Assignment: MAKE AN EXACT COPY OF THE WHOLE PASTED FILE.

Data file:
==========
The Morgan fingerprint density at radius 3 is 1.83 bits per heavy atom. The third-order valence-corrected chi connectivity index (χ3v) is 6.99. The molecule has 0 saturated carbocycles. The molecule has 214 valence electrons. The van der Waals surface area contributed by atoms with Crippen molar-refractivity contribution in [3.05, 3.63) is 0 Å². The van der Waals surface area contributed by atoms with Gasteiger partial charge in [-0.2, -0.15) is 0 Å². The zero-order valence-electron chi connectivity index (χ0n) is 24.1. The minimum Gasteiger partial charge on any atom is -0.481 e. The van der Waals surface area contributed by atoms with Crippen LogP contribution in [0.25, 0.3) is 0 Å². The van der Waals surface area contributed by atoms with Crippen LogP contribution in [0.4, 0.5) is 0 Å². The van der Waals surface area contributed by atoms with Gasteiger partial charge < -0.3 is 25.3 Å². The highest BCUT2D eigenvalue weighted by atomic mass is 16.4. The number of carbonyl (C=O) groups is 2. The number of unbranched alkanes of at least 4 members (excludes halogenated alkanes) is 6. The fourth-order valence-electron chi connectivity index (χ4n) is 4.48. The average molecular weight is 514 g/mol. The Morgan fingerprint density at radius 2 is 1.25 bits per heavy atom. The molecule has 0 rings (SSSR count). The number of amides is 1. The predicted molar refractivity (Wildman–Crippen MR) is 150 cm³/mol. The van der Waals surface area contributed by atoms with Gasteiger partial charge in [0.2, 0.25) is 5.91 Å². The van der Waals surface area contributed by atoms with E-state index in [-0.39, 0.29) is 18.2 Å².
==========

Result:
The Morgan fingerprint density at radius 3 is 1.83 bits per heavy atom. The third-order valence-corrected chi connectivity index (χ3v) is 6.99. The molecule has 0 saturated carbocycles. The molecule has 214 valence electrons. The van der Waals surface area contributed by atoms with Crippen molar-refractivity contribution in [3.05, 3.63) is 0 Å². The van der Waals surface area contributed by atoms with Gasteiger partial charge in [-0.2, -0.15) is 0 Å². The zero-order valence-electron chi connectivity index (χ0n) is 24.1. The minimum Gasteiger partial charge on any atom is -0.481 e. The van der Waals surface area contributed by atoms with Crippen LogP contribution in [0.25, 0.3) is 0 Å². The van der Waals surface area contributed by atoms with Crippen LogP contribution in [0.4, 0.5) is 0 Å². The van der Waals surface area contributed by atoms with Gasteiger partial charge < -0.3 is 25.3 Å². The highest BCUT2D eigenvalue weighted by atomic mass is 16.4. The number of carbonyl (C=O) groups is 2. The number of unbranched alkanes of at least 4 members (excludes halogenated alkanes) is 6. The fourth-order valence-electron chi connectivity index (χ4n) is 4.48. The average molecular weight is 514 g/mol. The Morgan fingerprint density at radius 2 is 1.25 bits per heavy atom. The molecule has 0 rings (SSSR count). The number of amides is 1. The predicted molar refractivity (Wildman–Crippen MR) is 150 cm³/mol. The van der Waals surface area contributed by atoms with Gasteiger partial charge in [0.2, 0.25) is 5.91 Å². The van der Waals surface area contributed by atoms with E-state index in [-0.39, 0.29) is 18.2 Å².